But the voice of Jesus does not only call us to lie down in green pastures. At the same festival, the poet Christian Wiman spoke about heaven. I wish I could use his exact words, but he said to the effect that we make too often the mistake of imagining an afterlife by projecting ourselves wholesale into it, seeing ourselves beside still waters, eating and drinking at the table set before us without a care in the world, as though there is nothing about us that needs to be changed. Scoured, was the word he used.

We rest in the knowledge of the love of God and the faith that we are changed in Jesus; and we know that we have made promises ourselves to use our own will, our agency, our hearts and passions to further God’s communion right here on earth. That means that we are not passive recipients of grace, waiting for heaven to come to us, but active responders to grace, called to work out the love of God.

The love of God is active, not passive. It calls us to repentance, leaves time and space for us to scour our souls and mend our ways, to respond to the miracles of Jesus not by demanding more, but by working out the grace we have already received by sharing it with others, scouring our own souls to make room for greater love, the love of God and the true and self-giving love of our neighbours.

Our hope is in the heavens, but our work is here in our own lives, in the moment given us to live, and to love, to wield grace and to learn repentance.

And that is a gift. It is a gift that we sometimes fail to recognize – “How much longer will you keep us in suspense, o God? Tell us plainly.” But God has given us a chance to do something better than projecting ourselves wholesale into heaven, as though nothing needs to change. Jesus has invited us to turn water into wine, to turn back the clock, make restitution for injury. He has invited us to contribute to a world in which death and pain do not wield such power, neither cancer and crying, nor the scourge of racism or the plague of gun violence. The chance to scour our lives of sin in order to make more room for the love of God and the great, self-giving love of neighbour – that is a gift. It is the gift of time, of mortality, of lives lived in the here and now, paying attention to the details of the systems within which we swim, and repenting, changing them, instead of projecting ourselves into heaven as though nothing needs to change.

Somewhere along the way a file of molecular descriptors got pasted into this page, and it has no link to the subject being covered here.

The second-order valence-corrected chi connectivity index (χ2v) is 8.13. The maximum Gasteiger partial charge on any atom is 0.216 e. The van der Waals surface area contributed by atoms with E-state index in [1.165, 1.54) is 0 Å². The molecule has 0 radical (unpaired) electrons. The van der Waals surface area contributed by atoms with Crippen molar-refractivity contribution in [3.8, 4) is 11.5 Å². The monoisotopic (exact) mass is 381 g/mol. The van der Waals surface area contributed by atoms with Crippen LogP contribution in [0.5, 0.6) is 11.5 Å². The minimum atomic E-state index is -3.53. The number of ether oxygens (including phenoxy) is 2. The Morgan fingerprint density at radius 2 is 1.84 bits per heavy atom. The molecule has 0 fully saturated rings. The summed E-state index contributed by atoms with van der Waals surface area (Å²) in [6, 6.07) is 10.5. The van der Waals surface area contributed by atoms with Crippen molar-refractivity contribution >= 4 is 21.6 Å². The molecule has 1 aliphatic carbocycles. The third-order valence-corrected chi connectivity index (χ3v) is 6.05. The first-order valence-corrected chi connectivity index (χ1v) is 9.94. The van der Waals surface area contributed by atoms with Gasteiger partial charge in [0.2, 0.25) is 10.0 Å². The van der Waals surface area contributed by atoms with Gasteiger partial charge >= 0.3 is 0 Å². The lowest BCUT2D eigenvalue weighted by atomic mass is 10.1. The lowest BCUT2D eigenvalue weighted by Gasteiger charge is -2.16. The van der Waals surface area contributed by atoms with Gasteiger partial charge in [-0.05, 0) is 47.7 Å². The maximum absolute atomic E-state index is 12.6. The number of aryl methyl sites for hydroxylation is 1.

The people who want Jesus to do more, to demonstrate more aggressively, more completely his Messiahship have missed the gift of participation, of the chance to work with God on the ground, literally during Jesus’ Incarnation, the chance of a lifetime.

“I have shown you who I am,” he says in so many words, “Believe me or not, follow me or not, but my way leads to a life with God that you cannot even hardly imagine. And once you have tasted grace, there is no going back.”

Go on, says Jesus. Turn water into wine, wine into blood, bread into body, cure cancer, raise the dead, comfort the mourners and scour your souls of oppression.

And when all else fails, then rest in the promise that none who come to me shall be taken from me, and the promises of God will come to pass, and you will rest in green pastures, and the Lamb will be your shepherd, and will guide you to the springs of the water of life, and you shall dwell in the fields of God forever.


About Rosalind C Hughes

Rosalind C Hughes is a priest and author living near the shores of Lake Erie. After growing up in England and Wales, and living briefly in Singapore, she is now settled in Ohio. She serves an Episcopal church just outside Cleveland. Rosalind is the author of A Family Like Mine: Biblical Stories of Love, Loss, and Longing , and Whom Shall I Fear? Urgent Questions for Christians in an Age of Violence, both from Upper Room Books. She loves the lake, misses the ocean, and is finally coming to terms with snow.